The value of experiential and action learning in business ethics education

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This paper develops an interpretive framework around ethical learning by using qualitative methods to examine the collective impact of ELA and CAL on student learning of ethics. The aim is to determine not only the effectiveness of two ethical learning theories but also the student ‘needs’ being fulfilled. To understand their perceptions, we collected students’ personal narratives through focus groups and semi-structured interviews post participation on the experiential and action learning activities. Results indicate that teaching through ELAs and CAL in business ethics lead to social benefits and co-creation which portrayed improved engagement with peers, academics and industry. The outcomes suggest that instead of focussing on teaching ethics, the curriculum should provide opportunities for developing interaction with peers, academics and the society and engage students in real time hands on projects to experience and learn about ethics and the consequences of unethical behaviour.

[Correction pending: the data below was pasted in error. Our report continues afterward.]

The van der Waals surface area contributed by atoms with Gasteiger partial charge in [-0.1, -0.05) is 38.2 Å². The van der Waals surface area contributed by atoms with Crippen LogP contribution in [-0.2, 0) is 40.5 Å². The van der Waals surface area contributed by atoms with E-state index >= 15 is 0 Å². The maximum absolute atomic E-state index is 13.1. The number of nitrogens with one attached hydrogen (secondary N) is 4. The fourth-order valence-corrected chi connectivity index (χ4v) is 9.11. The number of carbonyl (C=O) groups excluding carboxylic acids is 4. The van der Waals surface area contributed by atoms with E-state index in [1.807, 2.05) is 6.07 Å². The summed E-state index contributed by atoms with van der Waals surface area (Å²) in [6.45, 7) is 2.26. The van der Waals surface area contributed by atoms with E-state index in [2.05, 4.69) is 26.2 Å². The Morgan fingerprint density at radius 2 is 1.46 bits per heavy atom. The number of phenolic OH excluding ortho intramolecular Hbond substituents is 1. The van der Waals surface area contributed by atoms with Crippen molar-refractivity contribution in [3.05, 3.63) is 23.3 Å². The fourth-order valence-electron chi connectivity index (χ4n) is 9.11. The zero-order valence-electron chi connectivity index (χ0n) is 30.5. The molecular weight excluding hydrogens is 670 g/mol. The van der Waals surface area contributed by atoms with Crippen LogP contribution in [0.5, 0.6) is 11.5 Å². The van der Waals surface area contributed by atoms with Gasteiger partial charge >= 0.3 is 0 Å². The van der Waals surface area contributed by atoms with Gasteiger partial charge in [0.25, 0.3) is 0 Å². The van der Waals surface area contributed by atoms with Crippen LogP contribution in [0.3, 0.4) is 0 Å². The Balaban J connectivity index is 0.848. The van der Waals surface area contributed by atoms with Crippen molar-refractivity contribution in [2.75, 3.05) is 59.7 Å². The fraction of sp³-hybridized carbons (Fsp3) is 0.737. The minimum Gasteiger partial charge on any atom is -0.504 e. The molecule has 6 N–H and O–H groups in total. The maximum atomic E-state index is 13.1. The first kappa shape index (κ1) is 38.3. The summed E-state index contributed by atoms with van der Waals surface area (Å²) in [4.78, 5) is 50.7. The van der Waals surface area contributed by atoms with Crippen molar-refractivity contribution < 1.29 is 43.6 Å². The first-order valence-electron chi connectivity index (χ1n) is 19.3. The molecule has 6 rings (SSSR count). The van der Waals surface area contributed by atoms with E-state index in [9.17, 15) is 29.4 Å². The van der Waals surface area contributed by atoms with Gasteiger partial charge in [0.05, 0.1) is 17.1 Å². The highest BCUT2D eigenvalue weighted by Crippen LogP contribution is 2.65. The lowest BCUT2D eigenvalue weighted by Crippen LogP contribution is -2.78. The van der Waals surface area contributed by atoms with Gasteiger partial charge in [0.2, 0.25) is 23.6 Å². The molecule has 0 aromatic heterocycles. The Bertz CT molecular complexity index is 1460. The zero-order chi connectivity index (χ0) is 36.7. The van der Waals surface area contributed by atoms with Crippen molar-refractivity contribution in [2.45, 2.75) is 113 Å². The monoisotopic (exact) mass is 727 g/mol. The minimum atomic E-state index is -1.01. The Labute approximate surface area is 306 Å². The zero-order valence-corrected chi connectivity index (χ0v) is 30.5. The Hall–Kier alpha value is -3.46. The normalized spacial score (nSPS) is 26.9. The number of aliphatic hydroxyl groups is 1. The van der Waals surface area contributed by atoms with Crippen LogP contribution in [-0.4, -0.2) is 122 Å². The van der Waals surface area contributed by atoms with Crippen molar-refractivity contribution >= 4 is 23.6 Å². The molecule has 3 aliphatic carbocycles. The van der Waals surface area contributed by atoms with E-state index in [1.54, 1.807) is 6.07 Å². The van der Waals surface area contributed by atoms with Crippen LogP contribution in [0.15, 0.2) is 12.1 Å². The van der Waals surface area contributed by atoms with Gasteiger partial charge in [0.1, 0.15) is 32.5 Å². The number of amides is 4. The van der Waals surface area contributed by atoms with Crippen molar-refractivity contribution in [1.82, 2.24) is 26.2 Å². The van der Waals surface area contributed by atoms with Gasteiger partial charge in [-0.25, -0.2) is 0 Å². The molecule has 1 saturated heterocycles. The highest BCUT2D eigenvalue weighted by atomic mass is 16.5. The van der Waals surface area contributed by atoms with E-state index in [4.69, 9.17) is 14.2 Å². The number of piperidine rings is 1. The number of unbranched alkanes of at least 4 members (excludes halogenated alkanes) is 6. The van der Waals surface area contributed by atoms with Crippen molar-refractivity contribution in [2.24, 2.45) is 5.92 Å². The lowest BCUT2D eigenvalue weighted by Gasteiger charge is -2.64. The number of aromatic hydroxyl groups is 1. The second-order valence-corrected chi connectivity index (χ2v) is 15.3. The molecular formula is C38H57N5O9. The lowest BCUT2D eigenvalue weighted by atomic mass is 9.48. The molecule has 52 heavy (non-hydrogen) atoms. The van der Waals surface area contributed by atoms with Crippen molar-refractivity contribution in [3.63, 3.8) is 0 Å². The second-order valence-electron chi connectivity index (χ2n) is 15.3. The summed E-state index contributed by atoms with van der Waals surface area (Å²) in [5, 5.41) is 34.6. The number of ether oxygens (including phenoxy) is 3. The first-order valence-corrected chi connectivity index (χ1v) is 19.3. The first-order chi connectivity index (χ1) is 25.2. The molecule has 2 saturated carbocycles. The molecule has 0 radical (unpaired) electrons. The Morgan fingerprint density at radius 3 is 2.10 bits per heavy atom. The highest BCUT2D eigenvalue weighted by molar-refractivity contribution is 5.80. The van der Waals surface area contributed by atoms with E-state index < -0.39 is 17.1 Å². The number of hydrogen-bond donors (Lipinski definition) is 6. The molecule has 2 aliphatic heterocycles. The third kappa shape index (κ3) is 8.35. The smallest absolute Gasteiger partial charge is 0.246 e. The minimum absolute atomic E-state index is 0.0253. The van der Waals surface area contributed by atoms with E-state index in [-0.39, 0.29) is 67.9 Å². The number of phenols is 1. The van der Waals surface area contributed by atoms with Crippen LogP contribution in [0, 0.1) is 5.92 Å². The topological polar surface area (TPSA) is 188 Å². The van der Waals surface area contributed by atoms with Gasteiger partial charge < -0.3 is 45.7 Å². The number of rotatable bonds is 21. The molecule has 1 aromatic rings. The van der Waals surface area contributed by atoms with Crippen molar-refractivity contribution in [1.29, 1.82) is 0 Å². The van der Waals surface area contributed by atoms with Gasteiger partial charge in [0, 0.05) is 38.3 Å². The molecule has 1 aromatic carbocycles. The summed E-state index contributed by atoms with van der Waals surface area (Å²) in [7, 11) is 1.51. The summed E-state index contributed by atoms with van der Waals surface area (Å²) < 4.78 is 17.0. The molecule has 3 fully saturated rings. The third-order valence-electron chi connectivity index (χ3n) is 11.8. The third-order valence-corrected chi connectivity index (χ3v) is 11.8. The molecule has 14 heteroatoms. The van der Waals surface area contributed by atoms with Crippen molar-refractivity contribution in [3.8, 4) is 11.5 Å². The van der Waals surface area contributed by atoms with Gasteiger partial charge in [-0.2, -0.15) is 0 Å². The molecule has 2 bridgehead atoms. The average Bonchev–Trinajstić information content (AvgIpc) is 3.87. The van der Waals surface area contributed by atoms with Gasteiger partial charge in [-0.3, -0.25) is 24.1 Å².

Original languageEnglish
Pages (from-to)5-32
Number of pages28
JournalJournal of business ethics education
Early online date2018
Publication statusPublished - 2018


  • Business ethics
  • Business education
  • Social benefits
  • Co-creation
  • Critical Action Learning
  • Experiential learning


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